Putin, Rouhani meet Erdoğan for summit on Syria
Leaders of Russia, Iran and Turkey discuss resolution to Syrian civil war, call to maintain its territorial integrity, eject all terror groups; Iranian President Rouhani says IS serving American interests, while Turkish President Erdoğan says goals of radical Islamist group aligned with those of Kurdish rebels.
The leaders of Russia, Iran and Turkey met in Ankara Wednesday to discuss a resolution to the ongoing Syrian civil war. The meeting marked the second summit meeting held by Turkish President Recep Tayyip Erdoğan and his Russian and Iranian counterparts, Presidents Vladimir Putin and Hassan Rouhani.
The previous summit meeting between the three was held in Sochi, Russia, in November, 2017.
The leaders of the three powers published a joint statement in the wake of their meeting in which they underlined the importance of creating the infrastructure to allow the millions of Syrian refugees to return to their homeland, Iranian state television reported.
The leaders of Turkey, Iran and Russia added they were determined to speed up efforts to ensure "calm on the ground" in Syria, and to protect civilians in "de-escalation areas", according to the joint statement posted on the website of Iranian President Rouhani.
The Ankara talks between the three leaders also dealt with their countries' commitment to ensure Syria's territorial integrity, and to ensure localized cessations of hostilities continue. The three also discussed border security issues, humanitarian aid dispersal and drafting a new constitution for the war-torn country.
Erdoğan: Kurdish rebels, IS have same goal
Iran's President Hassan Rouhani told the leaders of Turkey and Russia at the summit Wednesday that the Syrian region of Afrin, captured by Turkish forces and their Syrian rebel allies, should be handed over to Syria's army, Iranian television said.
"The developments in Afrin can only be useful if they do not violate Syria's territorial integrity, and control of these areas should be handed over to the Syrian army," Rouhani said at the summit.
He added that the Islamic State (IS) terrorist group and other terror organization served the interests of certain powers, including the United States.
Erdoğan, for his part, said that Syria's territorial integrity depended on maintaining distance from all terrorist organizations, a reference to US support for the YPG Syrian Kurdish militia Ankara considers an enemy. Those who did not understand that IS and the Syrian Kurdish rebels harbored the same goals, he added, will not be able to continue to lasting peace in Syria.
While the road to resolving the conflict was still long and hard, the Turkish leader said, hope of success was growing stronger.
Russia and Iran both provided significant succor to embattled Syrian President Bashar al-Assad, whereas Turkey supported rebel groups that sought to depose him. All three countries supported several rounds of peace talks between the Damascus government and Syrian opposition, mediated localized ceasefires in four regions and assisted in reducing violence in the country.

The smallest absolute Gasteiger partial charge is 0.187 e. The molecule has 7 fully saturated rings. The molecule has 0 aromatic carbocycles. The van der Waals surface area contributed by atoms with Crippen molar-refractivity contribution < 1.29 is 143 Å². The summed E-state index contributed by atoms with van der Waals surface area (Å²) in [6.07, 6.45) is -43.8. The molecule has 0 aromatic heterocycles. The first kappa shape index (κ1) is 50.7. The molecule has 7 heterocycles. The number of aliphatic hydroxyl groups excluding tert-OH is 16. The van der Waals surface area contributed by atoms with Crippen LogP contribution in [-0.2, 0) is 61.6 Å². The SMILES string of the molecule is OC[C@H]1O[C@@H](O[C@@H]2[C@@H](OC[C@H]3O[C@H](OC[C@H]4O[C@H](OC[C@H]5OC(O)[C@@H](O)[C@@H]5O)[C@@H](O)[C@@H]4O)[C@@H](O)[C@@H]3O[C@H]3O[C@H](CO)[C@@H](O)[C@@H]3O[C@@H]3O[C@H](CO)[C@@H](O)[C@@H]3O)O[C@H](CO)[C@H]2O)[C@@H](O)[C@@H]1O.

Rouhani before the summit: 'Interference from Zionist forces in Syria has increased problems'
Before the summit, Iranian President Rouhani attacked the United States and Israel for their roles in Syria.
"The Americans are against the Syrian government establishing its authority throughout the whole country and are even thinking of a breakup (of the country)," he said in a ceremony broadcast live from Tehran's Mehrabad airport.
"There's interference from Zionist forces in Syria which has increased problems. They don't respect Syrian national sovereignty. They bomb areas in Syria. They support terrorists. These are all issues which have increased Syria's problems," he said.
Russia has boosted Assad's military capabilities in the conflict by bringing in key air support. Critics have accused Russia of targeting civilians, a charge Moscow has denied.
The US military has primarily limited its intervention in Syria to fighting Islamic State militants rather than targeting forces allied with the Syrian government.
Rouhani said there was no military solution to seven years of conflict in Syria, in which 500,000 people have been killed and half the population displaced. Only dialogue could end it, he said.
Shiite-dominated Iran is Assad's main regional ally and has acknowledged having military advisers and volunteers from its elite Revolutionary Guards in Syria.
Tensions ramped up between Israel and Iran in early February when anti-aircraft fire downed an Israeli F-16 warplane returning from a bombing raid on Iran-backed positions in Syria.
Israel then launched a second and more intensive air raid, hitting what it said were 12 Iranian and Syrian targets in Syria, including Syrian air defense systems.
Senior Iranian political and military officials have denied playing a role in shooting down the Israeli jet or launching a drone into Israeli territory.
The Associated Press and Reuters contributed to this report.